Hypertrophic cardiomyopathy is associated with dilated sinus of Valsalva: A case-control study


Aurora Sinai/Aurora St. Luke's Medical Centers


Background: We aimed to test the hypothesis that there is an association between hypertrophic cardiomyopathy and dilated aorta in a case-control, matched-design fashion.

Methods: Of 65,843 studies done from November 2011 to December 2015, we found, after detailed evaluation by a single author, 153 cases of hypertrophic cardiomyopathy and 3,213 controls who were classified as normal clinically and echocardiographically. Controls were defined as normal patients referred to the echocardiography laboratory with no diagnoses and no known risk factors for dilated aorta (e.g., aortic stenosis, hypertension, aortic regurgitation). Clinical chart review showed none of the risk factors for dilated aorta, and echocardiography did not reveal any abnormalities. Of these 3,213 patients, 153 controls were matched to cases by age and sex by propensity score. Dilated aorta was defined according to clinical, Goldstein, and Lang's criteria.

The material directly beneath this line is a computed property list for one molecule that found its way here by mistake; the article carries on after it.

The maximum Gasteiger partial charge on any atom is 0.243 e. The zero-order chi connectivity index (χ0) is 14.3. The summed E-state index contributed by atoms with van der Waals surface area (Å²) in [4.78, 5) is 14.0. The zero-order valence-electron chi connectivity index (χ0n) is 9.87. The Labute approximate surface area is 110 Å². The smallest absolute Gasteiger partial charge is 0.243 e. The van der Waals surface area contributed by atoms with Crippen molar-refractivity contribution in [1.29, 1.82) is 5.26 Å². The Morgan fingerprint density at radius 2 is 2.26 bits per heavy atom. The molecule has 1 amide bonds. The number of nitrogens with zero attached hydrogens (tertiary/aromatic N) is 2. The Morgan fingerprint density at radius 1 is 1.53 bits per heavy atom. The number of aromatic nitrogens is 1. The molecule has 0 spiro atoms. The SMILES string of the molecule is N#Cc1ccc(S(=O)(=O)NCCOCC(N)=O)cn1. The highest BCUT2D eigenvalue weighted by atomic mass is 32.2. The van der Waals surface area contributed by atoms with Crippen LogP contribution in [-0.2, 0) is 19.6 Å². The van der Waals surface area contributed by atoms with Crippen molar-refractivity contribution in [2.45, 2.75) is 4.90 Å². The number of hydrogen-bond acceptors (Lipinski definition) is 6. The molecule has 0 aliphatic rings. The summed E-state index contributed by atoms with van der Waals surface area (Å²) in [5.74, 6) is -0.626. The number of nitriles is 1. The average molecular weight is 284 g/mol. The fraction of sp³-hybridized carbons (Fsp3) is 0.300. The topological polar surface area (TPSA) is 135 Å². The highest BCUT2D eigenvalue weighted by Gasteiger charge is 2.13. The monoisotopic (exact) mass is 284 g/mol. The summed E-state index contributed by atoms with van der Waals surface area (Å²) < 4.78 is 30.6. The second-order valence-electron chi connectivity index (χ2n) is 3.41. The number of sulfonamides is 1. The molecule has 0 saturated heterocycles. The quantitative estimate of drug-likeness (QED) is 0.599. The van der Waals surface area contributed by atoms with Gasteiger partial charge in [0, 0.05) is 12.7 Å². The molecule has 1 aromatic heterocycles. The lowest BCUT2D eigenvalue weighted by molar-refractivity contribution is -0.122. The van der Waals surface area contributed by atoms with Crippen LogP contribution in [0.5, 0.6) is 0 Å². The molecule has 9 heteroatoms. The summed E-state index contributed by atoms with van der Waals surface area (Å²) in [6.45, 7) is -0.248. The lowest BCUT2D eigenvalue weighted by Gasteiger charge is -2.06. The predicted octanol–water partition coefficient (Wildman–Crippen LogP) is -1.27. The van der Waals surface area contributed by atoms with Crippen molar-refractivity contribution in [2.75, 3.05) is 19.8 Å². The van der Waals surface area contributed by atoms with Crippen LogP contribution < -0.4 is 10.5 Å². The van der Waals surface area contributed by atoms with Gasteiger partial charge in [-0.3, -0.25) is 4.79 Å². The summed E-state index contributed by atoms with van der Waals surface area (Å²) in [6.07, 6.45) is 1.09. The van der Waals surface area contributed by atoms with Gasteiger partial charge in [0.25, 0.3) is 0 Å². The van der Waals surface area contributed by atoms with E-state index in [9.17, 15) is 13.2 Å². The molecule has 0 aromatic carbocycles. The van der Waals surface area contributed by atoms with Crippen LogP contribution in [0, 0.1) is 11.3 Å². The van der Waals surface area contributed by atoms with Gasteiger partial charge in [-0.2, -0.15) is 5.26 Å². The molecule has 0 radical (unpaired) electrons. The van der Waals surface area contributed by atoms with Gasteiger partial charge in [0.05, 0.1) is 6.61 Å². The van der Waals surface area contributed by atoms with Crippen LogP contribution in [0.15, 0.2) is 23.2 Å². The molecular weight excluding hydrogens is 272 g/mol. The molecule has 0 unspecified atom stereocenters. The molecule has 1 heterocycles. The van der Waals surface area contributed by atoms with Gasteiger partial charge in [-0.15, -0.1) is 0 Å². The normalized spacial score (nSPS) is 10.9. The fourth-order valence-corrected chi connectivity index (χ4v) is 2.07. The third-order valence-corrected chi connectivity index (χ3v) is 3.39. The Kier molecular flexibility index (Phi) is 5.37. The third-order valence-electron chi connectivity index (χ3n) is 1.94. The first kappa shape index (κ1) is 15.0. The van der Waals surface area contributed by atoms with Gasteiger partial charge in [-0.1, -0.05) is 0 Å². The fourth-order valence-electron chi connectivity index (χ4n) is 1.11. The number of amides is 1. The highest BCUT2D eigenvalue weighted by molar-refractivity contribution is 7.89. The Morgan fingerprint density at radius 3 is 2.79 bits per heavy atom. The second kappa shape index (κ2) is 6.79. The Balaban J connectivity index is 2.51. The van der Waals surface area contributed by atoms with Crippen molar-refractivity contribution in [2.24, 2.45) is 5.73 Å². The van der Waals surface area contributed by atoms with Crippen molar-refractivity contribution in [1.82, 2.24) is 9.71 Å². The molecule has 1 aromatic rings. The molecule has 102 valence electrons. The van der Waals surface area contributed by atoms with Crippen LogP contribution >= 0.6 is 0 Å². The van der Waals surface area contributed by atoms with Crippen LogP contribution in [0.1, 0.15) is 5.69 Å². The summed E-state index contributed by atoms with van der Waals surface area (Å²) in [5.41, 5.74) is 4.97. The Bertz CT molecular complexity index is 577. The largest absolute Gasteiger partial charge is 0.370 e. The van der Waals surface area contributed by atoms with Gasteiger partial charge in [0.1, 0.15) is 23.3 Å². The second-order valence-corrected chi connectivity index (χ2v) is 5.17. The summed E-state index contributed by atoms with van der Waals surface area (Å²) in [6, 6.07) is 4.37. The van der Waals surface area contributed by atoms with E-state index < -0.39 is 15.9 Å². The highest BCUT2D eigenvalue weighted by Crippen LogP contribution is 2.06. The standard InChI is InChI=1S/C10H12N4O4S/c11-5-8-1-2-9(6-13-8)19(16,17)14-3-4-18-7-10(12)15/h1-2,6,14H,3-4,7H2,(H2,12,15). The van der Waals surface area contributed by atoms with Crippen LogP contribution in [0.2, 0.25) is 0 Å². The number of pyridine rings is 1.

Results: The prevalence of a dilated sinus of Valsalva was 9 times higher in hypertrophic cardiomyopathy patients than controls (OR = 9.4, P = 0.003). The 9-fold higher prevalence in hypertrophic cardiomyopathy patients persisted after adjusting for height, weight, and aortic pathology. Association of dilated mid-ascending aorta with hypertrophic cardiomyopathy was significant after adjustment for height and body surface area but became borderline insignificant after adjusting for weight and aortic valve pathology.

Conclusion: Hypertrophic cardiomyopathy appears to be associated with a dilated sinus of Valsalva, even after adjusting for height, weight, and aortic valve pathology.



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